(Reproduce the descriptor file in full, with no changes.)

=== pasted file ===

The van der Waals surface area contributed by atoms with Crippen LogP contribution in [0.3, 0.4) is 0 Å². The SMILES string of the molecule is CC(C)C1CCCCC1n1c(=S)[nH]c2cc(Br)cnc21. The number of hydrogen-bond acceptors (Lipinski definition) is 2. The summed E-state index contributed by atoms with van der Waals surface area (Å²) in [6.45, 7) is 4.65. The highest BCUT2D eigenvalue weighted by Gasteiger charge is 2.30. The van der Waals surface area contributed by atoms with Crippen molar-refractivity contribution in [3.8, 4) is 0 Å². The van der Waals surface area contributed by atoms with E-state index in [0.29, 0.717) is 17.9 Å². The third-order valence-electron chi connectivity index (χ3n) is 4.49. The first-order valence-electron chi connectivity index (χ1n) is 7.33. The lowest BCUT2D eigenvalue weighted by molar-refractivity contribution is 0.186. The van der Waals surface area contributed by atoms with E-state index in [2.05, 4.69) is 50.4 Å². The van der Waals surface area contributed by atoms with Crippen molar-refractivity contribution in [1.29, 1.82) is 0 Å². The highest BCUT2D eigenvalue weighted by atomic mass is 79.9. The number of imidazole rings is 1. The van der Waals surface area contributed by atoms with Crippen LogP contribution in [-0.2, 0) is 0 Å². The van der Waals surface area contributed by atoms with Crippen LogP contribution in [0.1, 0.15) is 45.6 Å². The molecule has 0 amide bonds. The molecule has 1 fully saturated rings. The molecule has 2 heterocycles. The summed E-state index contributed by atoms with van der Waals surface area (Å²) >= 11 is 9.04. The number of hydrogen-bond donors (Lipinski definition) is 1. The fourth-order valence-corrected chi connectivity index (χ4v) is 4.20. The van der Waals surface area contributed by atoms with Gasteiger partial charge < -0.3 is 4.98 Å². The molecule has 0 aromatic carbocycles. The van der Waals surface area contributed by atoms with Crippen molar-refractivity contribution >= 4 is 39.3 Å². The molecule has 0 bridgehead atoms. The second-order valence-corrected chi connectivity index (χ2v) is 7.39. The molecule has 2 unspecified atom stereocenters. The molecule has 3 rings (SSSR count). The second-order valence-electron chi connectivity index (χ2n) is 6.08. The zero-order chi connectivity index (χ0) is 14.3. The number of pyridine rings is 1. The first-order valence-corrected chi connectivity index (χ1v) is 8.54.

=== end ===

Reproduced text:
The van der Waals surface area contributed by atoms with Crippen LogP contribution in [0.3, 0.4) is 0 Å². The SMILES string of the molecule is CC(C)C1CCCCC1n1c(=S)[nH]c2cc(Br)cnc21. The number of hydrogen-bond acceptors (Lipinski definition) is 2. The summed E-state index contributed by atoms with van der Waals surface area (Å²) in [6.45, 7) is 4.65. The highest BCUT2D eigenvalue weighted by Gasteiger charge is 2.30. The van der Waals surface area contributed by atoms with Crippen molar-refractivity contribution in [3.8, 4) is 0 Å². The van der Waals surface area contributed by atoms with E-state index in [0.29, 0.717) is 17.9 Å². The third-order valence-electron chi connectivity index (χ3n) is 4.49. The first-order valence-electron chi connectivity index (χ1n) is 7.33. The lowest BCUT2D eigenvalue weighted by molar-refractivity contribution is 0.186. The van der Waals surface area contributed by atoms with E-state index in [2.05, 4.69) is 50.4 Å². The van der Waals surface area contributed by atoms with Crippen molar-refractivity contribution in [1.29, 1.82) is 0 Å². The highest BCUT2D eigenvalue weighted by atomic mass is 79.9. The number of imidazole rings is 1. The van der Waals surface area contributed by atoms with Crippen LogP contribution in [-0.2, 0) is 0 Å². The van der Waals surface area contributed by atoms with Crippen LogP contribution in [0.1, 0.15) is 45.6 Å². The molecule has 0 amide bonds. The molecule has 1 fully saturated rings. The molecule has 2 heterocycles. The summed E-state index contributed by atoms with van der Waals surface area (Å²) >= 11 is 9.04. The number of hydrogen-bond donors (Lipinski definition) is 1. The fourth-order valence-corrected chi connectivity index (χ4v) is 4.20. The van der Waals surface area contributed by atoms with Gasteiger partial charge < -0.3 is 4.98 Å². The molecule has 0 aromatic carbocycles. The van der Waals surface area contributed by atoms with Crippen molar-refractivity contribution >= 4 is 39.3 Å². The molecule has 0 bridgehead atoms. The second-order valence-corrected chi connectivity index (χ2v) is 7.39. The molecule has 2 unspecified atom stereocenters. The molecule has 3 rings (SSSR count). The second-order valence-electron chi connectivity index (χ2n) is 6.08. The zero-order chi connectivity index (χ0) is 14.3. The number of pyridine rings is 1. The first-order valence-corrected chi connectivity index (χ1v) is 8.54.